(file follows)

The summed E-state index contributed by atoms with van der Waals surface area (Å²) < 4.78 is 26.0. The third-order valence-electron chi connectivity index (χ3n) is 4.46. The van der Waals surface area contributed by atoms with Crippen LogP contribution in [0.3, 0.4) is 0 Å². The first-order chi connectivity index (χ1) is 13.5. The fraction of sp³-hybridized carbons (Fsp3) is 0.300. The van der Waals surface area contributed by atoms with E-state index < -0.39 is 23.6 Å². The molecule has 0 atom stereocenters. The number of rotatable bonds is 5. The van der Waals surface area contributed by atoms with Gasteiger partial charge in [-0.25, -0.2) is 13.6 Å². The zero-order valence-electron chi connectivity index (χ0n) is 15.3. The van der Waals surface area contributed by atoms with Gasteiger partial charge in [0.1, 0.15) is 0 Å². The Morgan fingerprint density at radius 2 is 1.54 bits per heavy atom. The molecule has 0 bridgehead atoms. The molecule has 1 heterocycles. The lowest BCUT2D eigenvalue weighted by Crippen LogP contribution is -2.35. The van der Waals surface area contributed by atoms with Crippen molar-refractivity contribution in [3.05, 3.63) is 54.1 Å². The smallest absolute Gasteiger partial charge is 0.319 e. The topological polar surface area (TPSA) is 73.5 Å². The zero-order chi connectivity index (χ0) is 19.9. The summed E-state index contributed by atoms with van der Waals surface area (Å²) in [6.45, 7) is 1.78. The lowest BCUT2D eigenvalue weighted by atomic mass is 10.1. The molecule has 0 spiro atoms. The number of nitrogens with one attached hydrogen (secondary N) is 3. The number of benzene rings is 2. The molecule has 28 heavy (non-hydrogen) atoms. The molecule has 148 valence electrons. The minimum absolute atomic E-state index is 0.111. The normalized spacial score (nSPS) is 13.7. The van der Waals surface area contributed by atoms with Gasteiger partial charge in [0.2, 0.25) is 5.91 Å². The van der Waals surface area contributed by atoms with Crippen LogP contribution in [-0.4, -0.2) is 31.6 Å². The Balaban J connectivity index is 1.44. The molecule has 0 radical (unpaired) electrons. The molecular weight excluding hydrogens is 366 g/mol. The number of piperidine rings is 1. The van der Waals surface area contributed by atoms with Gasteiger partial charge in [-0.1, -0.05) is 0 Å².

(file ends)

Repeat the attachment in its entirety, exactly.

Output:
The summed E-state index contributed by atoms with van der Waals surface area (Å²) < 4.78 is 26.0. The third-order valence-electron chi connectivity index (χ3n) is 4.46. The van der Waals surface area contributed by atoms with Crippen LogP contribution in [0.3, 0.4) is 0 Å². The first-order chi connectivity index (χ1) is 13.5. The fraction of sp³-hybridized carbons (Fsp3) is 0.300. The van der Waals surface area contributed by atoms with E-state index < -0.39 is 23.6 Å². The molecule has 0 atom stereocenters. The number of rotatable bonds is 5. The van der Waals surface area contributed by atoms with Gasteiger partial charge in [-0.25, -0.2) is 13.6 Å². The zero-order valence-electron chi connectivity index (χ0n) is 15.3. The van der Waals surface area contributed by atoms with Gasteiger partial charge in [0.1, 0.15) is 0 Å². The Morgan fingerprint density at radius 2 is 1.54 bits per heavy atom. The molecule has 0 bridgehead atoms. The molecule has 1 heterocycles. The lowest BCUT2D eigenvalue weighted by Crippen LogP contribution is -2.35. The van der Waals surface area contributed by atoms with Crippen molar-refractivity contribution in [3.05, 3.63) is 54.1 Å². The smallest absolute Gasteiger partial charge is 0.319 e. The topological polar surface area (TPSA) is 73.5 Å². The zero-order chi connectivity index (χ0) is 19.9. The summed E-state index contributed by atoms with van der Waals surface area (Å²) in [6.45, 7) is 1.78. The lowest BCUT2D eigenvalue weighted by atomic mass is 10.1. The molecule has 0 spiro atoms. The number of nitrogens with one attached hydrogen (secondary N) is 3. The number of benzene rings is 2. The molecule has 28 heavy (non-hydrogen) atoms. The molecule has 148 valence electrons. The minimum absolute atomic E-state index is 0.111. The normalized spacial score (nSPS) is 13.7. The van der Waals surface area contributed by atoms with Gasteiger partial charge in [0.2, 0.25) is 5.91 Å². The van der Waals surface area contributed by atoms with Crippen LogP contribution in [-0.4, -0.2) is 31.6 Å². The Balaban J connectivity index is 1.44. The molecule has 0 radical (unpaired) electrons. The molecular weight excluding hydrogens is 366 g/mol. The number of piperidine rings is 1. The van der Waals surface area contributed by atoms with Gasteiger partial charge in [-0.1, -0.05) is 0 Å².